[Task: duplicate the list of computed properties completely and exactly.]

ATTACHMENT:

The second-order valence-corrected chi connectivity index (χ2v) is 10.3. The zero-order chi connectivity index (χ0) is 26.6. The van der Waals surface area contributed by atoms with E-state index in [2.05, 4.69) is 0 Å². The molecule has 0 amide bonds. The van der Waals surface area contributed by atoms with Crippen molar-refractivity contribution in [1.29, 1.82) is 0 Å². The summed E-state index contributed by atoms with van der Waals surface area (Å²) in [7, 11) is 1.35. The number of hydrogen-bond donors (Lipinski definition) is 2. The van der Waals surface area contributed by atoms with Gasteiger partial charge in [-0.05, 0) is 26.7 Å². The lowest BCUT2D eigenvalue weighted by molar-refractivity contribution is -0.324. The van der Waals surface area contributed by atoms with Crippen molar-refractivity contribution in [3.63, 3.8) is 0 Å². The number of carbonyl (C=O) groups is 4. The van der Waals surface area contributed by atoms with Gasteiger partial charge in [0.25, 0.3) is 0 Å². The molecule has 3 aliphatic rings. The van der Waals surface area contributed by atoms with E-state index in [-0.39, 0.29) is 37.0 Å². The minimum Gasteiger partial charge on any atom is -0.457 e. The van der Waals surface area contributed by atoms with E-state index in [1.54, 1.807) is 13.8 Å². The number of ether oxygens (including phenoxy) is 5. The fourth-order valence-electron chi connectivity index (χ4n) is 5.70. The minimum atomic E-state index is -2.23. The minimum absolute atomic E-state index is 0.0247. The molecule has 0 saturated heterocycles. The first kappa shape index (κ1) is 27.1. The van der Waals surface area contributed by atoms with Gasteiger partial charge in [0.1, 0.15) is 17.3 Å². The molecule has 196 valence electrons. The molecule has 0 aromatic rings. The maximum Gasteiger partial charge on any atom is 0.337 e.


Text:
The second-order valence-corrected chi connectivity index (χ2v) is 10.3. The zero-order chi connectivity index (χ0) is 26.6. The van der Waals surface area contributed by atoms with E-state index in [2.05, 4.69) is 0 Å². The molecule has 0 amide bonds. The van der Waals surface area contributed by atoms with Crippen molar-refractivity contribution in [1.29, 1.82) is 0 Å². The summed E-state index contributed by atoms with van der Waals surface area (Å²) in [7, 11) is 1.35. The number of hydrogen-bond donors (Lipinski definition) is 2. The van der Waals surface area contributed by atoms with Gasteiger partial charge in [-0.05, 0) is 26.7 Å². The lowest BCUT2D eigenvalue weighted by molar-refractivity contribution is -0.324. The van der Waals surface area contributed by atoms with Crippen molar-refractivity contribution in [3.63, 3.8) is 0 Å². The number of carbonyl (C=O) groups is 4. The van der Waals surface area contributed by atoms with Gasteiger partial charge in [0.25, 0.3) is 0 Å². The molecule has 3 aliphatic rings. The van der Waals surface area contributed by atoms with E-state index in [-0.39, 0.29) is 37.0 Å². The minimum Gasteiger partial charge on any atom is -0.457 e. The van der Waals surface area contributed by atoms with E-state index in [1.54, 1.807) is 13.8 Å². The number of ether oxygens (including phenoxy) is 5. The fourth-order valence-electron chi connectivity index (χ4n) is 5.70. The minimum atomic E-state index is -2.23. The minimum absolute atomic E-state index is 0.0247. The molecule has 0 saturated heterocycles. The first kappa shape index (κ1) is 27.1. The van der Waals surface area contributed by atoms with Gasteiger partial charge in [0.1, 0.15) is 17.3 Å². The molecule has 196 valence electrons. The molecule has 0 aromatic rings. The maximum Gasteiger partial charge on any atom is 0.337 e.